After decades in Japan’s underground, skateboarding experienced a global breakthrough in 2015. As part of an initiative that sees host countries propose new sports for the Games, Tokyo 2020 organizers included skating on its shortlist. But when it comes to mainstream acceptance in Japan, there’s still a long way to go, according to Daisuke Hayakawa, coach of the country’s Olympic skateboarding team. While the excitement around the Games has encouraged more parents to take their kids to skateboarding class, he said, skating in public areas is still frowned upon.
Japan adheres to strict, unwritten rules of comportment. It is a culture of courtesies and public reserve, a land of order, where people line up to board subways, where they rarely eat or drink in public, where trash and graffiti are virtually
absent. Skateboarding is none of that. It is disruptive, noisy, messy. That is the main reason it has, for decades, been relegated to the unkempt shadows of Japanese society, far more hidden and distrusted than in other places around the globe. Signs prohibiting it are everywhere. Part of the reason is practical: Tokyo’s streets and sidewalks are crowded. But bicycles are welcome, often seen zigging through pedestrians. The main difference is that bikes are quiet. Skateboards grind and clatter. Skateboarding on the street is considered “meiwaku-koui” — bothersome behavior.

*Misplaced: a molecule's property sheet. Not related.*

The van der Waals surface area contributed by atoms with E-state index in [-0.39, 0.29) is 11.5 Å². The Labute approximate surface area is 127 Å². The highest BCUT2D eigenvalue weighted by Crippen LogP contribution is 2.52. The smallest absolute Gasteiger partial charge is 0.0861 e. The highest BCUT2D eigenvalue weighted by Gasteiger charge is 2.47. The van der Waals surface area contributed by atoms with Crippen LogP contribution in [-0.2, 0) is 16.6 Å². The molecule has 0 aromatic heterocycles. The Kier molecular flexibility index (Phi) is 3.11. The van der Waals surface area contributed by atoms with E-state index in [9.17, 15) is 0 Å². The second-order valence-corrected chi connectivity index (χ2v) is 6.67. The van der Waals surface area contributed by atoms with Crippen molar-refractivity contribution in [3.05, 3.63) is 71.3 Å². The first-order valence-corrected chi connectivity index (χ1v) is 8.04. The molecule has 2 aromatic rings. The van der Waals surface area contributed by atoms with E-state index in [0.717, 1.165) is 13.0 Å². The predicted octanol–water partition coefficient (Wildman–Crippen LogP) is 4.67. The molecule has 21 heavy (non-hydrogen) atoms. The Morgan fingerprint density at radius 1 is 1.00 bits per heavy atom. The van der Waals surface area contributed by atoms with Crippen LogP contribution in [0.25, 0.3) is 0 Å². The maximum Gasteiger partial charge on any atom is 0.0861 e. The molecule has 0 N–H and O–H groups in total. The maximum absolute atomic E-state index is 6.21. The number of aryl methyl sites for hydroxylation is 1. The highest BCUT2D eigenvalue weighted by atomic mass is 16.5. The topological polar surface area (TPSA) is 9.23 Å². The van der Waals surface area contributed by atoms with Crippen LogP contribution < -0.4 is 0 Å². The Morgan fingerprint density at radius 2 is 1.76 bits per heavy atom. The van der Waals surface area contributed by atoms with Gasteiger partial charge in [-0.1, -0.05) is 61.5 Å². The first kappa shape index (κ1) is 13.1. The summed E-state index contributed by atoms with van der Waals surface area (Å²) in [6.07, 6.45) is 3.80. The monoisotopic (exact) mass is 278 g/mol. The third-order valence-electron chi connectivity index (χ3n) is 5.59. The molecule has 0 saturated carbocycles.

In 2021 Japanese riders like Yuto Horigome, Aori Nishimura, Kokona Hiraki, Sakura Yosozumi, Leo Takayama, and Momiji Nishiya… just to name a few … are taking over the skate scene. dropping parts and smashing contests, this new group of elite Japanese skaters look like the future of skateboarding. Perhaps with the success of these young riders, the culture will shift and Japan will become more of a destination for skateboarders. Only time will tell!